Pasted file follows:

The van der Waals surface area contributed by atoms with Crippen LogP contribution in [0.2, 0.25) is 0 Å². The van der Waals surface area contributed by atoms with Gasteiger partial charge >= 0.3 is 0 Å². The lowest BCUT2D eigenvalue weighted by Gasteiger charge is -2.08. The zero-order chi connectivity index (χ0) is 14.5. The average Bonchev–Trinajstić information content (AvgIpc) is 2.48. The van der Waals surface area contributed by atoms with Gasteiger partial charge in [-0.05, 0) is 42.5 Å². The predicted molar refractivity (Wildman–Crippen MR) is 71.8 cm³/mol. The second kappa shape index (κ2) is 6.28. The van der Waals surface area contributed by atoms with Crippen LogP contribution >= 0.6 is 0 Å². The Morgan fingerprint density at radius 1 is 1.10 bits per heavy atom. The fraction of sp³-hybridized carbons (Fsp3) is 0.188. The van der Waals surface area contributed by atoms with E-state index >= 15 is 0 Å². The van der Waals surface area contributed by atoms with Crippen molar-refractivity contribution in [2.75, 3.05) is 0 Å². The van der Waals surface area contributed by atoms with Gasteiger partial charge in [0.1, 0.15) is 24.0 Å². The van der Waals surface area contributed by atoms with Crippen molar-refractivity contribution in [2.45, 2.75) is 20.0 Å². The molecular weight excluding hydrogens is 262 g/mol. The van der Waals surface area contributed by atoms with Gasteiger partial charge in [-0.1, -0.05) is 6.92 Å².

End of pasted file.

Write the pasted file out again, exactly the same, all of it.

The van der Waals surface area contributed by atoms with Crippen LogP contribution in [0.2, 0.25) is 0 Å². The van der Waals surface area contributed by atoms with Gasteiger partial charge >= 0.3 is 0 Å². The lowest BCUT2D eigenvalue weighted by Gasteiger charge is -2.08. The zero-order chi connectivity index (χ0) is 14.5. The average Bonchev–Trinajstić information content (AvgIpc) is 2.48. The van der Waals surface area contributed by atoms with Gasteiger partial charge in [-0.05, 0) is 42.5 Å². The predicted molar refractivity (Wildman–Crippen MR) is 71.8 cm³/mol. The second kappa shape index (κ2) is 6.28. The van der Waals surface area contributed by atoms with Crippen LogP contribution >= 0.6 is 0 Å². The Morgan fingerprint density at radius 1 is 1.10 bits per heavy atom. The fraction of sp³-hybridized carbons (Fsp3) is 0.188. The van der Waals surface area contributed by atoms with E-state index >= 15 is 0 Å². The van der Waals surface area contributed by atoms with Crippen molar-refractivity contribution in [2.75, 3.05) is 0 Å². The van der Waals surface area contributed by atoms with Gasteiger partial charge in [0.1, 0.15) is 24.0 Å². The van der Waals surface area contributed by atoms with Crippen molar-refractivity contribution in [2.45, 2.75) is 20.0 Å². The molecular weight excluding hydrogens is 262 g/mol. The van der Waals surface area contributed by atoms with Gasteiger partial charge in [-0.1, -0.05) is 6.92 Å².